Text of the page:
Research to Enhance Food Safety
Julia Hershelman ’23
What drew you to this field of study?
I’ve been really interested in science since high school, where I was especially fascinated by a biotech and genetics class I took. So when I came to UMass, I was really intrigued by the microbiology major. I found out that I really love learning about microbes and how these tiny organisms can be so deadly, yet are also essential to our lives.
How do you conduct your research?
I work in a food science lab studying a food-borne pathogen called Listeria monocytogenes, and, specifically, its tolerance to a sanitizer, benzalkonium chloride. I used a technique known as chemical mutagenesis to make minor changes in the genome of the organism, then grew the mutant cells in increasing concentrations of the sanitizer and isolated the ones that had a higher tolerance to the sanitizer. After sequencing those mutants, I compared the genomes of those bacteria to the genome of the ancestral strain to understand how certain mutants can survive in higher concentrations of the sanitizer. I also looked at the susceptibility of these mutants to various antibiotics.
So far, I have found and sequenced two mutants with an increased tolerance to the sanitizer and an increased tolerance to fluoroquinolone antibiotics. I have identified a few candidate genes that might be causing these tolerant properties.
What do you see as the impact—or potential impact—of your work?
You often hear news reports about Listeria outbreaks in food processing plants or recalls of foods that have been associated with infections. My work is looking at the mechanisms of persistent Listeria to hopefully prevent food contamination and outbreaks. We also study Listeria’s susceptibility to antibiotics to discover mechanisms of tolerance, which is relevant to the growing issue of antibiotic resistance. Whenever I hear about another Listeria outbreak from the Centers for Disease Control and Prevention (CDC), it reminds me of the importance of my research.
How does your faculty mentor support your research?
My mentor, Assistant Professor of Food Science John Gibbons, has been extremely helpful these past two years. He not only is available to answer questions and help me with my project, but he also encourages me to step outside my comfort zone and really challenge myself with my research. For example, in my junior year, he encouraged me to present my research at a symposium. I didn’t think that was something I would get the opportunity to do as an undergraduate, but I will be presenting at my fourth symposium this spring.
I also have a really good relationship with my graduate student mentor, Tyler Bechtel. He has trained me in all of the lab techniques I have learned. He not only has been a huge resource with my own project, but has also let me contribute to his own project to learn even more techniques.
What do you find most exciting about conducting research?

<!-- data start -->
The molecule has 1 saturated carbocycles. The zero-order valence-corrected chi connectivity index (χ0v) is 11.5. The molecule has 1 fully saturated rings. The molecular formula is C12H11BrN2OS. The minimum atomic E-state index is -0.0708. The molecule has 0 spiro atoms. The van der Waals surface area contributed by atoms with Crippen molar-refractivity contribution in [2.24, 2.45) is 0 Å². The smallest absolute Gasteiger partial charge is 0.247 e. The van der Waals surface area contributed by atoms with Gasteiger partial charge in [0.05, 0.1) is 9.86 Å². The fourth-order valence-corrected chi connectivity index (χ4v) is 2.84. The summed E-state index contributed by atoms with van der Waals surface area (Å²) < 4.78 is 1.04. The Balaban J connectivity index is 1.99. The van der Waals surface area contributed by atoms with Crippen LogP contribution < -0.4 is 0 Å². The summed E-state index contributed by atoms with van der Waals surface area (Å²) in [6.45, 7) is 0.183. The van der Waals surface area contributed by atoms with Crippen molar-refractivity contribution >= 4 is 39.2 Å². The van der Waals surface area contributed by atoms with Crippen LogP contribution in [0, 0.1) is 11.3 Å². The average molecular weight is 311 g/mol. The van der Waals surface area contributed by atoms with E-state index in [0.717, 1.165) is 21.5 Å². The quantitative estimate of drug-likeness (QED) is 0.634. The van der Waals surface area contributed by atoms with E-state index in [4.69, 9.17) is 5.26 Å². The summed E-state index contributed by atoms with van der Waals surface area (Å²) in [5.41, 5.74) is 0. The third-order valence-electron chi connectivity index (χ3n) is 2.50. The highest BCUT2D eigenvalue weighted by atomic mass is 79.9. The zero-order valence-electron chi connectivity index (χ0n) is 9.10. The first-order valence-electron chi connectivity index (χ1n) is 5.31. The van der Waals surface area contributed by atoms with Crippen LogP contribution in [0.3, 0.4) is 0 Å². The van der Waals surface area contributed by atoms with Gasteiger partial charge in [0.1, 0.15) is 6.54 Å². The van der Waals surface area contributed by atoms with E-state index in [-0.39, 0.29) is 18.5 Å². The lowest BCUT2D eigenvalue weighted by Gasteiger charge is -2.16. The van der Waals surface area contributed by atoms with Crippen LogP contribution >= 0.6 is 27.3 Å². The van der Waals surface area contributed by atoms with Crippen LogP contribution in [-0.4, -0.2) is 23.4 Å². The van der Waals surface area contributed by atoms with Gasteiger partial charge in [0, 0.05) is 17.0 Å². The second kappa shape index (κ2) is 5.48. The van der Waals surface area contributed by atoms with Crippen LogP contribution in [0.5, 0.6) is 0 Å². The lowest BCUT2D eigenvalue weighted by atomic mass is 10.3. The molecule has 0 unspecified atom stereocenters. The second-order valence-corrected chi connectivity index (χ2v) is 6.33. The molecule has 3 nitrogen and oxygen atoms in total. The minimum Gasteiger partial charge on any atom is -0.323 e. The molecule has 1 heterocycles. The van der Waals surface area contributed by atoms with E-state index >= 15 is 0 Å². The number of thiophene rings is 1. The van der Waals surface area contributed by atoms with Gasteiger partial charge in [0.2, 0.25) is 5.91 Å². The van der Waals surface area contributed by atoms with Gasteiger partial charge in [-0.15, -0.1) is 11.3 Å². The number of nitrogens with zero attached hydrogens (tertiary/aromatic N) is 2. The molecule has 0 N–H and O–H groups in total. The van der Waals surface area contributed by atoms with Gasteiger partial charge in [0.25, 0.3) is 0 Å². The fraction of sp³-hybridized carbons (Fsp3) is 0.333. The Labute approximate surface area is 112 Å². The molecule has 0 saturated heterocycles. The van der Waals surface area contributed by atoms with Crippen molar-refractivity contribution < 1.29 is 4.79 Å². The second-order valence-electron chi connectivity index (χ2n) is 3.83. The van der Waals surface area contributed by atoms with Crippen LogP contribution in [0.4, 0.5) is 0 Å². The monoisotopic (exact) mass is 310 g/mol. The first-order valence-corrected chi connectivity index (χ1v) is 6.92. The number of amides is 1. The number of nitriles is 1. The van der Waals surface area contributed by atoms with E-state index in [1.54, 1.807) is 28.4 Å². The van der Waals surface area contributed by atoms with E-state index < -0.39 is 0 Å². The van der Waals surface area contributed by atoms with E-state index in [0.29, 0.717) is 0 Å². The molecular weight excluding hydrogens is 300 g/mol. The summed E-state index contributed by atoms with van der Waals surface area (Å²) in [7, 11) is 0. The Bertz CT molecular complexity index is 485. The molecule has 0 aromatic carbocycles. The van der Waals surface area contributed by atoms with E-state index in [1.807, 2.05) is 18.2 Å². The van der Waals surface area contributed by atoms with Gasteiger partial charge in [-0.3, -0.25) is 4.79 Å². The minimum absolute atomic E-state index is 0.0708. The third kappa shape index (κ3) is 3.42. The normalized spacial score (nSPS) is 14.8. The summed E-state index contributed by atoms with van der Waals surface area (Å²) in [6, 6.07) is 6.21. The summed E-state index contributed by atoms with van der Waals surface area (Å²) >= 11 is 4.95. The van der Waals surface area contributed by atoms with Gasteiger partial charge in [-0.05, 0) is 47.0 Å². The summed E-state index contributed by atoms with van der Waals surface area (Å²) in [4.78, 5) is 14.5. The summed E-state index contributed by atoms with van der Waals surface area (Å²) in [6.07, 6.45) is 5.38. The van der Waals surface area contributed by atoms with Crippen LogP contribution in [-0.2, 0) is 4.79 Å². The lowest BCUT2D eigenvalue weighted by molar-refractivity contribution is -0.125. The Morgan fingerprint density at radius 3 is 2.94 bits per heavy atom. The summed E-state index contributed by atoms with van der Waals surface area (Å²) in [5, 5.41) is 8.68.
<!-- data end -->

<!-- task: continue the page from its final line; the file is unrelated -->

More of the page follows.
I always find it exciting when I can relate my research to things I see in everyday life. It reminds me that what I am doing is relevant to many people. For example, whenever I hear about another Listeria outbreak from the Centers for Disease Control and Prevention (CDC), it reminds me of the importance of my research. It is also always exciting to see a positive outcome after putting in a lot of effort! I also recently started making my own pickles, which is extremely relevant to microbes in foods, and just reminds me that microbes are everywhere in our lives.
What are you most proud of?
I am most proud of how much I have grown both intellectually and personally while doing research. When I started, I didn’t even know where to begin when starting a new experiment. Now, I have a better understanding of different lab techniques and assays to ask and answer critical questions. Additionally, I am proud of the personal growth and confidence I have gained by presenting my research to peers and faculty, teaching other lab members protocols I helped establish, and working on a manuscript for my research.
How has your research enhanced your overall educational experience at UMass?
Research has greatly enhanced my overall education experience at UMass. I enjoy learning new information in my classes, but I feel like I got to apply that information more in my research. I learn best when studying a topic I’m truly passionate about, which was the case in my research. I had fun doing it, so I was happy to devote a lot of time to it and learn a ton. Research has also allowed me to meet a lot of really smart, cool people who shared their research experiences with me. Hearing different points of view helped me figure out what I wanted to do.
What are your plans for the future?
I plan on attending Tufts University in the fall to pursue a PhD in biology. Ultimately, I hope to continue pursuing research in the microbiology field, and to stay in academia, where I can teach my passions to other people.
Why would you recommend UMass to a friend?
I think UMass has a ton of amazing opportunities, so everyone can find their place. It is a big school, which offers so many possibilities to find your passion.